Love Hormone Oxytocin Eases Loneliness

Summary: A new study finds that oxytocin, the “cuddle hormone,” can reduce acute feelings of loneliness and enhance bonding in group therapy settings for individuals experiencing chronic loneliness.

While not a cure-all, oxytocin shows promise as a supportive tool during therapy, potentially helping patients better navigate the initial challenges of addressing their loneliness.

Key Facts:

  • Oxytocin reduced acute feelings of loneliness during group therapy sessions.
  • The hormone enhanced positive bonding between group members.
  • Oxytocin could be a valuable tool to support patients in the early stages of therapy.

Source: University of Bonn

Loneliness is not a disease. And yet it is a significant health problem. Depression, heart disease or dementia—people who are permanently lonely have a higher risk of becoming ill.

The team led by Dr. Jana Lieberz from the University Hospital Bonn (UKB), who also conducts research at the University of Bonn, and Prof. Dr. Dirk Scheele (Ruhr University Bochum) have investigated how loneliness can be specifically combated.

In a controlled study, in which the universities of Oldenburg, Bochum, Freiburg and Haifa (Israel) were also involved, 78 women and men who felt lonely were given the so-called “cuddle hormone” oxytocin as a nasal spray.

The paper is published in the journal Psychotherapy and Psychosomatics.

This shows a glass heart.
Oxytocin did not have a significant effect on generally perceived loneliness, quality of life or perceived stress. Credit: Neuroscience News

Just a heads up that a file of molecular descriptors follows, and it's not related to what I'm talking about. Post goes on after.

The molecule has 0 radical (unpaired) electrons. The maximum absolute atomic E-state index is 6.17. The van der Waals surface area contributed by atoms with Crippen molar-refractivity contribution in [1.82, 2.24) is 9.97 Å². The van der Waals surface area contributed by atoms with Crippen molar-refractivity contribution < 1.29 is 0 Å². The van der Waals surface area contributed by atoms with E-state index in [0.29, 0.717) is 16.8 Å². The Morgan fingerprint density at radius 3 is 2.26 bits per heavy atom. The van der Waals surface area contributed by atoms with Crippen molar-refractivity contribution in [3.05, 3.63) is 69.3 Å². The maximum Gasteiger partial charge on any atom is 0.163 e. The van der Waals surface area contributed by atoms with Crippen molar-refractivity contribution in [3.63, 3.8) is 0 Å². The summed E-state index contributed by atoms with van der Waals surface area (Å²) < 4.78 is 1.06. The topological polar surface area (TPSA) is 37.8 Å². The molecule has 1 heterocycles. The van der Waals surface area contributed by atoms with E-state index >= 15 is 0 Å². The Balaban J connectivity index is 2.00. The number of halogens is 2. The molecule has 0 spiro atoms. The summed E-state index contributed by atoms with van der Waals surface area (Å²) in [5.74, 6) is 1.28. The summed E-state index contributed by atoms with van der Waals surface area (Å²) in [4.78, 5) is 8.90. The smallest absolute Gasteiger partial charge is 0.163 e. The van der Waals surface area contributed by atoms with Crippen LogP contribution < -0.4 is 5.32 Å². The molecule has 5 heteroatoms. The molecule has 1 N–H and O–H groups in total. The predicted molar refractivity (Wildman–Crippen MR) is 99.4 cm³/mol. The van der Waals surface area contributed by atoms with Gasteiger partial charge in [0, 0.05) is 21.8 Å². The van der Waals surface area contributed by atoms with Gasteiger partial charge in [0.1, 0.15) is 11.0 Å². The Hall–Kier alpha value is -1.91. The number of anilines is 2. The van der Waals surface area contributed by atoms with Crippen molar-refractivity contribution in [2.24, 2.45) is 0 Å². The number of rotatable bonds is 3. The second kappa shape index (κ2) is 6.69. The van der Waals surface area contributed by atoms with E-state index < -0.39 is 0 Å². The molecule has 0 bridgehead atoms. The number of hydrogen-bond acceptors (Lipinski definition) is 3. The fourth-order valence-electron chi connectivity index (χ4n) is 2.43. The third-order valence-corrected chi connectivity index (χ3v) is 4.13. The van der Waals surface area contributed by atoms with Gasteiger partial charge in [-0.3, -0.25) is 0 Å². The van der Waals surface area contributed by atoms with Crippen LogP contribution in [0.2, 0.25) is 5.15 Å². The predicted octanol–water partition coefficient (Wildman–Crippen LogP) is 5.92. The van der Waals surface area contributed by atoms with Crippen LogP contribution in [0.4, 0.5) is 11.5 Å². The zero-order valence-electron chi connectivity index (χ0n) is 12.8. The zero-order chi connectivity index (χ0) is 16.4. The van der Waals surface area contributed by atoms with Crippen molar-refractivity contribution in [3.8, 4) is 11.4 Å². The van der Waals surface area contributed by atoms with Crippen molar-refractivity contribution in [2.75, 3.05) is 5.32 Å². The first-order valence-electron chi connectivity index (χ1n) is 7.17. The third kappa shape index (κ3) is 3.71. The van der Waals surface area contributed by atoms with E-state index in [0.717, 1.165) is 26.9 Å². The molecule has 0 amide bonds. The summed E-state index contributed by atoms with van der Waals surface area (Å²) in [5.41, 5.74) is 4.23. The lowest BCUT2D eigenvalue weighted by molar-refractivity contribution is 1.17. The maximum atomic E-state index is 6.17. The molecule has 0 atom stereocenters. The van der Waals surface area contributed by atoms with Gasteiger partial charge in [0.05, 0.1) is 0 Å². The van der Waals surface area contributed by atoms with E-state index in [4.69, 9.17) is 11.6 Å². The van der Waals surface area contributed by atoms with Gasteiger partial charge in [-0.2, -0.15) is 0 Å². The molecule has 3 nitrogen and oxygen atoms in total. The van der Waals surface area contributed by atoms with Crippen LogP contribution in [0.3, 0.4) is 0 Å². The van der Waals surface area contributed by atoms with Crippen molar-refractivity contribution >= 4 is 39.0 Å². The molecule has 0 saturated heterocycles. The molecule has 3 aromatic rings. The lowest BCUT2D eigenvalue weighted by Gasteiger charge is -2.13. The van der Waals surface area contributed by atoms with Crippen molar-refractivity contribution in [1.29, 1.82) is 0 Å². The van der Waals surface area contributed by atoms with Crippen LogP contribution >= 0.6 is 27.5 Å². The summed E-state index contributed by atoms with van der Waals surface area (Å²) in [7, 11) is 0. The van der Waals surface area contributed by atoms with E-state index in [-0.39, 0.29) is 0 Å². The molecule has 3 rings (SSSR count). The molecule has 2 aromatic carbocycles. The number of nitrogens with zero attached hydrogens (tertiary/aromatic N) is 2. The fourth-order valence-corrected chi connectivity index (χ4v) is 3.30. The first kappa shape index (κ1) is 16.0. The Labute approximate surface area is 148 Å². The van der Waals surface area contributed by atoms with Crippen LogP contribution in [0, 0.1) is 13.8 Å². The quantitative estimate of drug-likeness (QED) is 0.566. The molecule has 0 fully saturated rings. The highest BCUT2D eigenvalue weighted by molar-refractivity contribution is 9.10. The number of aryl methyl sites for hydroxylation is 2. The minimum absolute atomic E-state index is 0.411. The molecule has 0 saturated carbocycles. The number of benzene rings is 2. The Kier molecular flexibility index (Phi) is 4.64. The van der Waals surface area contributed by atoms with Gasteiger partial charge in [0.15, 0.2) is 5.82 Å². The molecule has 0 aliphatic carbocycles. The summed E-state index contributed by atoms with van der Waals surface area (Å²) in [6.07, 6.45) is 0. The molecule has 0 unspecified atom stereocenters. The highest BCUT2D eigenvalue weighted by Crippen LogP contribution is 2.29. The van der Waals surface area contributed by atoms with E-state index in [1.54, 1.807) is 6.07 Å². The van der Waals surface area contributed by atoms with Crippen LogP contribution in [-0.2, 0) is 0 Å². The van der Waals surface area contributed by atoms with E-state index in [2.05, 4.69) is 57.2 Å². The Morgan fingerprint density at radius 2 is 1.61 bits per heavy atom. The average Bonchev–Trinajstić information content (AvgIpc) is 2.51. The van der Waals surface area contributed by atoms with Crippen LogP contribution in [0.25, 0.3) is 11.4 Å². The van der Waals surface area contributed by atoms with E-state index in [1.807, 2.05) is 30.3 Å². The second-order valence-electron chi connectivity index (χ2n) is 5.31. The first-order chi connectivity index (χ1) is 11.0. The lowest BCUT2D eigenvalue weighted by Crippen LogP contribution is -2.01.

Everyone is probably familiar with loneliness, a negative feeling that arises when one’s own social relationships are perceived as insufficient in terms of quantity or quality.

However, if it persists, it can be associated with many mental and physical illnesses. Despite this, there has been a lack of effective interventions to reduce chronic loneliness in those affected.

Senior authors Dr. Lieberz and Prof. Dr. Scheele, together with first author Ruben Berger (UKB), have now investigated whether the bonding hormone oxytocin could help to increase the effectiveness of group therapy against loneliness in a recent study.

In the proof-of-concept study, participants underwent five weekly group therapy sessions, which were supplemented by the administration of oxytocin in the form of a nasal spray. A control group received a placebo preparation.

Participants’ perception of their own feelings of loneliness was assessed at the beginning of the study, after all sessions had been completed and again at two follow-up points (three weeks and three months). In addition, acute feelings of loneliness, stress levels, quality of life and the therapeutic relationship were assessed at each session.

The senior author of the study, Dr. Lieberz, summarizes, “The psychological intervention was associated with a reduced perception of stress and an improvement in general loneliness in all treatment groups, which was still visible at the follow-up examination after three months.”

Oxytocin did not have a significant effect on generally perceived loneliness, quality of life or perceived stress. However, compared to placebo, the participants who had received oxytocin reported a reduced acute feeling of loneliness after the sessions. In addition, oxytocin administration improved positive bonding between group members.